Crisp and unique with a slightly bitter taste, endive (pronounced “on-deev“) has been cultivated for medicinal purposes since the ancients documented its use 5000 years ago. A member of the chicory family, it is referenced in the infamous Ebers Papyrus (1550, BCE), and praised in the writings of Horace, Ovid, Virgil, Galenus and Pliny. It was rediscovered in the mid-to-late nineteenth century in Belgium, and has since traveled to France (where it is referred to fondly as “White Gold”, and North America.
Naturally crisp and slightly bitter taste, endive continues to delight the palates of millions of people the world-over. Endive can be boiled, braised, put in coffee or served fresh in salads. Among typical salad greenery, it is the richest source of vitamin A. As a result, endive is an excellent source of beta-carotene (an important antioxidant that boosts your immune system). Regular consumption of endive can lower your risk of heart disease and cancers of the rectum, bladder and melanoma. Because of the complex fibers cellulose and hemicellulose, endive can help regulate your digestive tract and prevent the absorption of cholesterol and balance blood sugar levels. It is also a significant source of vitamin C, calcium, iron, phosphorus, potassium and fiber. It is also bursting with magnesium, zinc, Vitamin B and folate.
By pairing endive with other juices, you can actually prevent and even reverse many illnesses and other, less serious malodies, such as acne. By mixing endive juice with celery and carrots, asthmatics can significantly reduce their susceptibility for asthma attacks. Anemia can be tempered by mixing endive with celery and parsley. It’s helpful in weight loss and can also be an effective cleanser for the liver and gall bladder.
Perhaps the most interesting benefit to eating or drinking endive, however, lies in its striking positive effect on the optic system. Degenerating eye problems, such as cataracts, glaucoma and macular degeneration, can be a nightmare. They lead to expensive surgeries and can often be recurring. By drinking endive juice or eating fresh endive regularly with carrots, celery, parsley and spinach, you can improve and in some cases evenreverse the condition without invasive surgery.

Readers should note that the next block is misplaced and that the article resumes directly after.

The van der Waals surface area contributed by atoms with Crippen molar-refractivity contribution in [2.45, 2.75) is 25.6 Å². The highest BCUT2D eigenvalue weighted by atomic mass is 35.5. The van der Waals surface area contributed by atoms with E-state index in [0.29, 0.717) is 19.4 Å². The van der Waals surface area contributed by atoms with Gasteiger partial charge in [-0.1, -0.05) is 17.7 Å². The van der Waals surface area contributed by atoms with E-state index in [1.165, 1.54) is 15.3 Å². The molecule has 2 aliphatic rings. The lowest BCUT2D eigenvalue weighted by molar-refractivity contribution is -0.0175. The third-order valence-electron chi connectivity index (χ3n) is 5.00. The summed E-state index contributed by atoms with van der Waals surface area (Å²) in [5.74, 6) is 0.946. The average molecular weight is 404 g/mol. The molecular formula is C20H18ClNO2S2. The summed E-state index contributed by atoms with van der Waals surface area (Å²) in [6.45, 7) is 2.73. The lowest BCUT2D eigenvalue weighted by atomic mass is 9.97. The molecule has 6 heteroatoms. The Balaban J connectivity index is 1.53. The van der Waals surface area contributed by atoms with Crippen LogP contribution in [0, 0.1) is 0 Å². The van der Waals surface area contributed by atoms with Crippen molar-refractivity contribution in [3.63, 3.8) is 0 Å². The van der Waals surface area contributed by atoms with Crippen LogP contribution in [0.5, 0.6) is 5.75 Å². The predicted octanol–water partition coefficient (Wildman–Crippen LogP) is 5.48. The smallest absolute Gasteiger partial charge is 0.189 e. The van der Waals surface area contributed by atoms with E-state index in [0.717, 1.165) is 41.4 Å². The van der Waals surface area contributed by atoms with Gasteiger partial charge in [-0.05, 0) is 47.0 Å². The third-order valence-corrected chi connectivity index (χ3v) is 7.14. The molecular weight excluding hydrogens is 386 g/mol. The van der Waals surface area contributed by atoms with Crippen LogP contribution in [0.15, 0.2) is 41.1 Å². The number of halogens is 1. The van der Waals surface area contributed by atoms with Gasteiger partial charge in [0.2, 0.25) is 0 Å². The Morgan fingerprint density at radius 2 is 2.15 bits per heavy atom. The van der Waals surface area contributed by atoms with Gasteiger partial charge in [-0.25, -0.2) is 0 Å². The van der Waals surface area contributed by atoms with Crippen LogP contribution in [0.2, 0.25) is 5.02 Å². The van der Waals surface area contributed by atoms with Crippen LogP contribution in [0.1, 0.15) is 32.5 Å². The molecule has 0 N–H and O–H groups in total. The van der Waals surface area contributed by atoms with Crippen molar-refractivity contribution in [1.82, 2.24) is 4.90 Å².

Endive provides a whimsical, curly flair to any salad. Its delightfully crisp texture and slightly bitter taste pair well with other mixed greens and vegetables, making it not only nutritious, but delicious. The following recipe for a “White Gold” salad is chock-full of vitamins and flavor. The recipe serves 6.
4 heads red endive
4 heads white endive
1 large bunch arugula, ends trimmed
2 medium seedless oranges
2 teaspoons walnut oil
2 tablespoons olive oil
2 tablespoons fresh orange juice
½ teaspoon grated orange zest
½ tablespoon champagne vinegar
Salt to taste
Freshly ground pepper to taste
½ cup walnut halves, toasted
Trim ½-inch from the stem and end of the endive and remove the outer leaves. When no more leaves can be removed, trim another ½-inch from the stem and continue to remove all the leaves. Place endive in a large salad bowl with the arugula. Cover with a damp towel and refrigerate. Using a sharp knife, cut the tops and bottoms of the oranges. Cut off all of the white pith so that none remains. Cut the oranges crosswise into ¼-inch thick slices. Cut the slices in half. Set aside. In a small bowl, whisk together the walnut oil, olive oil, orange juice, orange zest, champagne vinegar, and salt and pepper/ To serve, toss the endive, arugula, orange sections, and toasted walnuts with the vinaigrette. Serve immediately.
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